To address this, she explained that BenevolentAI adopts a systematic approach to target identification, combining multimodal biomedical data with AI tools. The company has seen successes in collaborations with AstraZeneca, repurposing opportunities for Eli Lilly drugs during COVID-19, and developing an internal pipeline of novel treatments.

She introduced a new modelling framework focused on explainability, aiming to augment rather than replace human scientists. The framework facilitates a systematic process for discovering targets, starting with a biologically driven question, using AI models to rank the protein-coding genome, and then assessing targets for biological plausibility and other criteria.

Also spotlighted during her talk was the enriched sequential learning (ESL) framework, consisting of two transformer-based models: the “Retriever” and the “Reasoner”. This framework allows for evidence-based reasoning over the biomedical literature and structured data, providing a dynamic and explainable approach to target identification.

She concluded by showcasing the performance of the ESL framework against internal benchmarks and its ability to predict clinical trial successes. The framework outperformed genetic evidence in ranking clinical trial outcomes, highlighting its potential to significantly impact the drug discovery process.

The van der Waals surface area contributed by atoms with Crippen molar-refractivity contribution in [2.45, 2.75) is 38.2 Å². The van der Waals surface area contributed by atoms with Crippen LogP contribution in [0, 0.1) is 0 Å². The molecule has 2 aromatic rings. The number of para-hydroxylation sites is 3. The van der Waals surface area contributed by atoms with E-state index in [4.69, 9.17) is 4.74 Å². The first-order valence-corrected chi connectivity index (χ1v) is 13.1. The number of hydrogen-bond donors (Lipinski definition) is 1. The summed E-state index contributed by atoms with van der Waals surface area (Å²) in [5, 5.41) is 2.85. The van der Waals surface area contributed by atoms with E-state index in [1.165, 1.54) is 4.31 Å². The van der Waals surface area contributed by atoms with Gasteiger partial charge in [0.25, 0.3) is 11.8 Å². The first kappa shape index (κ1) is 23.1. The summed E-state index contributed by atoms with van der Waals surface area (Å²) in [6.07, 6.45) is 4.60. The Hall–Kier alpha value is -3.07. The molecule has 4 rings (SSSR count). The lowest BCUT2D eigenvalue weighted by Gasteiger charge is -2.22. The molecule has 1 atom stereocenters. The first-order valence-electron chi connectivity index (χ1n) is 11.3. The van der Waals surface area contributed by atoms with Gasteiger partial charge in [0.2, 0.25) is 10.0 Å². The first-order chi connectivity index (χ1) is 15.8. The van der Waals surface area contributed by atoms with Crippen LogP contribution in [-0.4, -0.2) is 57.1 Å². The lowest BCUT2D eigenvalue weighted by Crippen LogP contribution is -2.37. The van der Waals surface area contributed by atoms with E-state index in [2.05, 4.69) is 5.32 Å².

Before the final comfort break of the day, it was time for Dr Guglielmo Iozzia, associate director of Data Science, ML/AI, and Computer Vision at MSD Ireland to discuss the limits of ChatGPT and generic large language models (LLMs) for drug discovery applications, as well as strategies for transforming LLM technology to create more effective solutions in this domain.

“The moment you move to production, the first question is: How much are you spending for this?” he began, highlighting the financial constraints that often hinder the adoption of new data-driven technologies. “You think it’s hard to talk to scientists,” he joked. “Try budgets!”

Turning his attention to LLMs, he delved into the specific limitations and challenges of generic models like ChatGPT in the context of drug discovery, citing a need for: generating highly specialised and domain-specific outputs; the tendency of LLMs to generate plausible-sounding, but factually incorrect, responses – also known as hallucinations – which can be problematic in scientific domains; limited context compression; and the requirement for specialised training data from the drug discovery domain to fine-tune and adapt LLMs effectively.

Dr Iozzia emphasised the potential benefits of building, training, and scaling bespoke models tailored for drug discovery, despite the associated investment. He suggested that, while the initial training costs may be significant, the costliest aspect is often the development phase, which includes data curation, model architecture selection, and fine-tuning.

Furthermore, he discussed the challenges of deploying and inferencing successful models, as the computational requirements and associated costs can escalate rapidly with the model’s popularity and usage.